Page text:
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U.S. President Donald Trump says he rejected a one-on-one meeting with Prime Minister Justin Trudeau because he's upset with Canadian tariffs - but Trudeau's office says it never extended any invitation.

Trump made the remarks during a news conference in NY on Wednesday when he was asked if he had, in fact, snubbed Trudeau.

"Yeah I did", president Trump answered.

"We know that Canada's interests are what we have to stand up for and we will", Trudeau said, speaking at the Council of Foreign Relations in NY.

But the president wasn't done.

And he warned the U.S. would soon go after Canadian auto imports.

Trump called Mexico "great" as the two countries have come to a trade deal agreement. "That's the big one".

"We're very unhappy with the negotiations and the negotiating style of Canada".

And then, for good measure: "We don't like their representative very much". We don't like their representative very much, ' Trump said in an apparent reference to Canada's Minister of Foreign Affairs Chrystia Freeland, who has been negotiating with U.S. Trade Representative Robert Lighthizer.

Trump's comments on Wednesday made it clear he wasn't expecting any breakthrough in the coming days.

A source told the National Post Wednesday that Jared Kushner had been trying to orchestrate a last-minute summit between Trump, his father-in-law, and Trudeau in the hope of breaking logjams in the trade talks.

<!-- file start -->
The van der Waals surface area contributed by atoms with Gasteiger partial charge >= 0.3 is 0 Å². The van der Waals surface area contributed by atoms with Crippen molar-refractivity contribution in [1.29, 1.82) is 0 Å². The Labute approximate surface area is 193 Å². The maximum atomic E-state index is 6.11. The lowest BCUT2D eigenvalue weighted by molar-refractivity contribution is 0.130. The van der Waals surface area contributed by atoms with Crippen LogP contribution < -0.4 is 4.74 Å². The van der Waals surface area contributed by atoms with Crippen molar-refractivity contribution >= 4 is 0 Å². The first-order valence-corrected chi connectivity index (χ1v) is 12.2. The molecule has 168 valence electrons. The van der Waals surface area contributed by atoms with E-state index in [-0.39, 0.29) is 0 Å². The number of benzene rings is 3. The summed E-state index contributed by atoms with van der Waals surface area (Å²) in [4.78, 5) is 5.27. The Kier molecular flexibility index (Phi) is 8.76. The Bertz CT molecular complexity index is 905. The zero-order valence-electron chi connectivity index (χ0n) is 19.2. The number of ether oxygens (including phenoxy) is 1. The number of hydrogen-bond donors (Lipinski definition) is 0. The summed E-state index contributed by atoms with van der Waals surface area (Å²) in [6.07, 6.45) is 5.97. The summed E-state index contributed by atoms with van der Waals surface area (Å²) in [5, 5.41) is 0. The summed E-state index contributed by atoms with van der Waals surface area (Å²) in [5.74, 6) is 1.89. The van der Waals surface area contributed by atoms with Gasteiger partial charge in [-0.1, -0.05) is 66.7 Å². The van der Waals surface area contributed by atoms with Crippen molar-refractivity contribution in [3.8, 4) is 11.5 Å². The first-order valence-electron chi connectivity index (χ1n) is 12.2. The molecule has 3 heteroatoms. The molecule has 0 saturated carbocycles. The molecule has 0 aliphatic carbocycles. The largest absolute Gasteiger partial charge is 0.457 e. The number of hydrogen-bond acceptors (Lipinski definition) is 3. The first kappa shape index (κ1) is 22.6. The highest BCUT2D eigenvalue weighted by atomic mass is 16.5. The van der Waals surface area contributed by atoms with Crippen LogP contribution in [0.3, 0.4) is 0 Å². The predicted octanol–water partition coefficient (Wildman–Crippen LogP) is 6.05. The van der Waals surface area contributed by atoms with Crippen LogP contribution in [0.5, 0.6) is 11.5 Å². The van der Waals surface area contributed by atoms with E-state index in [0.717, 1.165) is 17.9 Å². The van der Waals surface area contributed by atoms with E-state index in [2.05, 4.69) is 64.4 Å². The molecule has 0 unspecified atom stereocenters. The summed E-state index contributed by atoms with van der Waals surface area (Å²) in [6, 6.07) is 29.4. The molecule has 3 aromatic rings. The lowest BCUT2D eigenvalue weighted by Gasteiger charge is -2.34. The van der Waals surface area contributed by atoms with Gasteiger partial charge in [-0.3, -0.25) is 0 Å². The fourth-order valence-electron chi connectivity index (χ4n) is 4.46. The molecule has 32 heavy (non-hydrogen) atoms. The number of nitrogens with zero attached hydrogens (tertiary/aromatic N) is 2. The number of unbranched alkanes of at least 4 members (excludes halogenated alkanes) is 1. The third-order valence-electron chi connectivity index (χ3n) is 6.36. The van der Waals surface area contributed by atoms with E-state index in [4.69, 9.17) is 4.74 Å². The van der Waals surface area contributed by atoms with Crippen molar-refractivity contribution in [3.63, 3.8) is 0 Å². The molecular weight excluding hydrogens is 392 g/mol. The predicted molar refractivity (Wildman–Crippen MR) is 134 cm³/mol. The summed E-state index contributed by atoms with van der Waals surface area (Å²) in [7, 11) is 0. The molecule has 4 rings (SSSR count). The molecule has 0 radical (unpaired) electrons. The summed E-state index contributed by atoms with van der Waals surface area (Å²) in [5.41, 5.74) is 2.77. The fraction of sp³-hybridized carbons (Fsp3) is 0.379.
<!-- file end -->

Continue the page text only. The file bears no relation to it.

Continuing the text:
"I mean Mexico has 25 percent of our oil business now because of NAFTA", said Trump.

A day earlier, Lighthizer himself also said many contentious issues remain, but suggested the problem lay with the Canadian side.

The US leader has also threatened to leave Canada out of the deal unless it signs up to the agreement by Sunday. "(Trudeau's) tariffs are too high and he doesn't seem to want to move".

The pressure, of course, is mounting.

Meanwhile, analysts with JPMorgan Chase predict that if the United States and Mexico proceed with the deal alone, the Canadian dollar would be gravely impacted. The U.S. had been pressing to reach a deal that included Canada as well, but talks are expected to continue anyhow.

First, there were the comments from US national security adviser John Bolton, who suggested Monday that requests for a bilateral meeting "couldn't be accommodated".

The official declined to be named because the matter has not yet been made public.

The next day, what appeared to be a brusque encounter between the two leaders - Trump appeared to ignore the prime minister at a United Nations luncheon until Trudeau tapped him on the shoulder, only to shake hands with a still-seated president - sent tongues wagging.